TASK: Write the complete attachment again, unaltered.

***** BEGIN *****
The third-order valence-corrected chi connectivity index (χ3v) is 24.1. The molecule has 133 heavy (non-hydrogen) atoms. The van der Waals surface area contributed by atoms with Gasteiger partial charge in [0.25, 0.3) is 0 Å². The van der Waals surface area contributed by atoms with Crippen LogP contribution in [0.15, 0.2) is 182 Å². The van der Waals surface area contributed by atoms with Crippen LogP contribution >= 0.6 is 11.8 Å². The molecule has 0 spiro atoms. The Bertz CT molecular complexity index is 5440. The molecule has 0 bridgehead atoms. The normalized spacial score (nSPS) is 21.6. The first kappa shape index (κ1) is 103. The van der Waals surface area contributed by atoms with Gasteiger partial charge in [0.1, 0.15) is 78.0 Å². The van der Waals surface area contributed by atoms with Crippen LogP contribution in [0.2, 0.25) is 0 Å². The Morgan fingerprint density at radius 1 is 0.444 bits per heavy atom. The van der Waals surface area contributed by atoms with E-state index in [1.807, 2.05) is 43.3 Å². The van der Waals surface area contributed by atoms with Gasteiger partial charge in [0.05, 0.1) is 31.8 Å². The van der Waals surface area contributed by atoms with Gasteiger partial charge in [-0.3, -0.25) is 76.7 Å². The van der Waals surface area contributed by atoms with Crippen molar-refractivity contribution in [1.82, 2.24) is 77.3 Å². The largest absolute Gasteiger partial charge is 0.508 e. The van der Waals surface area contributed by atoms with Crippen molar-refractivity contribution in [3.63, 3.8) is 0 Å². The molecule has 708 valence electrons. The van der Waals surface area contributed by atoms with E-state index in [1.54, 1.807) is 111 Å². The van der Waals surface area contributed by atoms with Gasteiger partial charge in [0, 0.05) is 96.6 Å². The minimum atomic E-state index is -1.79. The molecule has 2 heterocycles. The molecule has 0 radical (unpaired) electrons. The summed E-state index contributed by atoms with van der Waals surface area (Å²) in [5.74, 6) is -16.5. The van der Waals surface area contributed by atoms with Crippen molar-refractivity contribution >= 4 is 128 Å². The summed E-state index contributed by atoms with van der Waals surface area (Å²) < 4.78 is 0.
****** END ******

The third-order valence-corrected chi connectivity index (χ3v) is 24.1. The molecule has 133 heavy (non-hydrogen) atoms. The van der Waals surface area contributed by atoms with Gasteiger partial charge in [0.25, 0.3) is 0 Å². The van der Waals surface area contributed by atoms with Crippen LogP contribution in [0.15, 0.2) is 182 Å². The van der Waals surface area contributed by atoms with Crippen LogP contribution >= 0.6 is 11.8 Å². The molecule has 0 spiro atoms. The Bertz CT molecular complexity index is 5440. The molecule has 0 bridgehead atoms. The normalized spacial score (nSPS) is 21.6. The first kappa shape index (κ1) is 103. The van der Waals surface area contributed by atoms with Gasteiger partial charge in [0.1, 0.15) is 78.0 Å². The van der Waals surface area contributed by atoms with Crippen LogP contribution in [0.2, 0.25) is 0 Å². The Morgan fingerprint density at radius 1 is 0.444 bits per heavy atom. The van der Waals surface area contributed by atoms with E-state index in [1.807, 2.05) is 43.3 Å². The van der Waals surface area contributed by atoms with Gasteiger partial charge in [0.05, 0.1) is 31.8 Å². The van der Waals surface area contributed by atoms with Gasteiger partial charge in [-0.3, -0.25) is 76.7 Å². The van der Waals surface area contributed by atoms with Crippen molar-refractivity contribution in [1.82, 2.24) is 77.3 Å². The largest absolute Gasteiger partial charge is 0.508 e. The van der Waals surface area contributed by atoms with Crippen molar-refractivity contribution in [3.63, 3.8) is 0 Å². The molecule has 708 valence electrons. The van der Waals surface area contributed by atoms with E-state index in [1.54, 1.807) is 111 Å². The van der Waals surface area contributed by atoms with Gasteiger partial charge in [0, 0.05) is 96.6 Å². The minimum atomic E-state index is -1.79. The molecule has 2 heterocycles. The molecule has 0 radical (unpaired) electrons. The summed E-state index contributed by atoms with van der Waals surface area (Å²) in [5.74, 6) is -16.5. The van der Waals surface area contributed by atoms with Crippen molar-refractivity contribution >= 4 is 128 Å². The summed E-state index contributed by atoms with van der Waals surface area (Å²) < 4.78 is 0.